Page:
Retailers operating in the country have been especially challenged as a result of the plunging value of the Egyptian pound. Yasmin ElMahdy, a senior retail analyst at JLL, told OBG that depreciation has hurt companies by making them unable to transfer the necessary funds to pay for imports priced in foreign currency. Added to this, the resulting inflation has limited how far Egyptians’ salaries can stretch. This was reflected in the fact that no additional retail space was completed in 2016, leaving the current supply standing at 1.3m sq metres, according to the JLL full-year report.

However, looking forward, there are a number of major projects under way, particularly the 150,000-sq-metre Mall of Egypt, which is expected to open in the first quarter of 2017 barring any further construction delays. Meanwhile, the completion of the Madinaty Mega Mall has been pushed back to 2018. Egypt will also see three more malls located in the New Administrative Capital, Ain Sokhna and Tanta, according to an announcement by Alhokair Group, at an investment cost of LE9bn ($477m).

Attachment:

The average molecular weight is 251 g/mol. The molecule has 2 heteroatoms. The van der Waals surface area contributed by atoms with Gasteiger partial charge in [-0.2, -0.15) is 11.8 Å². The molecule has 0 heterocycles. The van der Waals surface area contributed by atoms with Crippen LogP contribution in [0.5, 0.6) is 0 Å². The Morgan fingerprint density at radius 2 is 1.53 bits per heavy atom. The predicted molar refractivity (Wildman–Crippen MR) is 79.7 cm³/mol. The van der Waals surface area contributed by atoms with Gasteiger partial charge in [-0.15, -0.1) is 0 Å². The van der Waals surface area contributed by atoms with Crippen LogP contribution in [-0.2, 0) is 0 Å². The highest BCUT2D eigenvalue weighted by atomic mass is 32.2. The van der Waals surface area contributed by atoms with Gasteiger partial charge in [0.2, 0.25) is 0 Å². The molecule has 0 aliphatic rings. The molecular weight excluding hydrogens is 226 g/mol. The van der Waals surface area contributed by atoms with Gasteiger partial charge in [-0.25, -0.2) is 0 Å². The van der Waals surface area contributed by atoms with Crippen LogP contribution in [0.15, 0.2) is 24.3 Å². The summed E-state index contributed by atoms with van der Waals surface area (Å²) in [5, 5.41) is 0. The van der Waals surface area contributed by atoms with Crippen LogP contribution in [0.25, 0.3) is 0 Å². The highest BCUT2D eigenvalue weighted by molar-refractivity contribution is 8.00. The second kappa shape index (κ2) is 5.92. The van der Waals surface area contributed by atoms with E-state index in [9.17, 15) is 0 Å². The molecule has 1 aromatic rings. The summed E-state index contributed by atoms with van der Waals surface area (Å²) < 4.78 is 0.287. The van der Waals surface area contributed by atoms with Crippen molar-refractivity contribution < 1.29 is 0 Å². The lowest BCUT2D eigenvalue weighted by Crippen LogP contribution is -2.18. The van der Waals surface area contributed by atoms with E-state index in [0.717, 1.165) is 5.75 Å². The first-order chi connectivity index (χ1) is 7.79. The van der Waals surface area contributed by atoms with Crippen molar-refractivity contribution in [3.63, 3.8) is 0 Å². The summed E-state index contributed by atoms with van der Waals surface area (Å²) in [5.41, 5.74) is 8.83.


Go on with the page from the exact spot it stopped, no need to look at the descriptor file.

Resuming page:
In spite of a smaller pipeline and broader headwinds facing retail, returns in the segment are fairly stable. Average retail rentals were recorded at $1600 per sq metre per annum during 2016. HC Securities’ Choucri noted the high potential value of retail real estate investments, stating, “Based on our estimates, a sq metre of retail space has a higher value compared to residential by 3-3.5 times.”

Health Care